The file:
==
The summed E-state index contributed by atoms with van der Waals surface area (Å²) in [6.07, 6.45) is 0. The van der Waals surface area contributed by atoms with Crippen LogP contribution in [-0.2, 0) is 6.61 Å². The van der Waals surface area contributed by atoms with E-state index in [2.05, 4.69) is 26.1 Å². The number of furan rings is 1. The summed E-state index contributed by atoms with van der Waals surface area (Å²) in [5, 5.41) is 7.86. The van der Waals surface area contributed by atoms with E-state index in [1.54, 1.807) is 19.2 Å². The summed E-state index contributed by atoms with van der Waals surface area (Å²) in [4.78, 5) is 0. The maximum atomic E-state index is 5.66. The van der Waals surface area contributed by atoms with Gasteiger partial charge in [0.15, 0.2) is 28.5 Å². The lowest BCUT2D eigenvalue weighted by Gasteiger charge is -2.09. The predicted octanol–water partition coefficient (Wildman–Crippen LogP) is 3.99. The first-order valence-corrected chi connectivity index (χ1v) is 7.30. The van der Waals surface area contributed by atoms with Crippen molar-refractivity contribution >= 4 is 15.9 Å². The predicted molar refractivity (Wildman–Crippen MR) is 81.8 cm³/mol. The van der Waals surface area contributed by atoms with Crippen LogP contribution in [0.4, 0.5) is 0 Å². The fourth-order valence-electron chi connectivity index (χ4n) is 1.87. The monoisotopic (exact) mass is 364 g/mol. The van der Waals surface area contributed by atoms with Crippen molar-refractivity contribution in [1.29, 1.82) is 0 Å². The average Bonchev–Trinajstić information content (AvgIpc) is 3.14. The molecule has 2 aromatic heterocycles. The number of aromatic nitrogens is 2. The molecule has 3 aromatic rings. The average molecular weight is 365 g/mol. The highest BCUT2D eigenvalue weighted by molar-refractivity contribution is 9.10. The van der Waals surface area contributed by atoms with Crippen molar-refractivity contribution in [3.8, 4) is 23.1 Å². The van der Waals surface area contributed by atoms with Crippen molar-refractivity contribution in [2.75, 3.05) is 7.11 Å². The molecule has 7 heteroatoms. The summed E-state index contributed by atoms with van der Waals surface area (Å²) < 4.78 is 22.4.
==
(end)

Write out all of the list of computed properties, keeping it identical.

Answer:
The summed E-state index contributed by atoms with van der Waals surface area (Å²) in [6.07, 6.45) is 0. The van der Waals surface area contributed by atoms with Crippen LogP contribution in [-0.2, 0) is 6.61 Å². The van der Waals surface area contributed by atoms with E-state index in [2.05, 4.69) is 26.1 Å². The number of furan rings is 1. The summed E-state index contributed by atoms with van der Waals surface area (Å²) in [5, 5.41) is 7.86. The van der Waals surface area contributed by atoms with E-state index in [1.54, 1.807) is 19.2 Å². The summed E-state index contributed by atoms with van der Waals surface area (Å²) in [4.78, 5) is 0. The maximum atomic E-state index is 5.66. The van der Waals surface area contributed by atoms with Gasteiger partial charge in [0.15, 0.2) is 28.5 Å². The lowest BCUT2D eigenvalue weighted by Gasteiger charge is -2.09. The predicted octanol–water partition coefficient (Wildman–Crippen LogP) is 3.99. The first-order valence-corrected chi connectivity index (χ1v) is 7.30. The van der Waals surface area contributed by atoms with Crippen molar-refractivity contribution >= 4 is 15.9 Å². The predicted molar refractivity (Wildman–Crippen MR) is 81.8 cm³/mol. The van der Waals surface area contributed by atoms with Crippen LogP contribution in [0.4, 0.5) is 0 Å². The fourth-order valence-electron chi connectivity index (χ4n) is 1.87. The monoisotopic (exact) mass is 364 g/mol. The van der Waals surface area contributed by atoms with Crippen molar-refractivity contribution in [1.29, 1.82) is 0 Å². The average Bonchev–Trinajstić information content (AvgIpc) is 3.14. The molecule has 2 aromatic heterocycles. The number of aromatic nitrogens is 2. The molecule has 3 aromatic rings. The average molecular weight is 365 g/mol. The highest BCUT2D eigenvalue weighted by molar-refractivity contribution is 9.10. The van der Waals surface area contributed by atoms with Crippen molar-refractivity contribution in [3.8, 4) is 23.1 Å². The van der Waals surface area contributed by atoms with Crippen molar-refractivity contribution in [2.75, 3.05) is 7.11 Å². The molecule has 7 heteroatoms. The summed E-state index contributed by atoms with van der Waals surface area (Å²) < 4.78 is 22.4.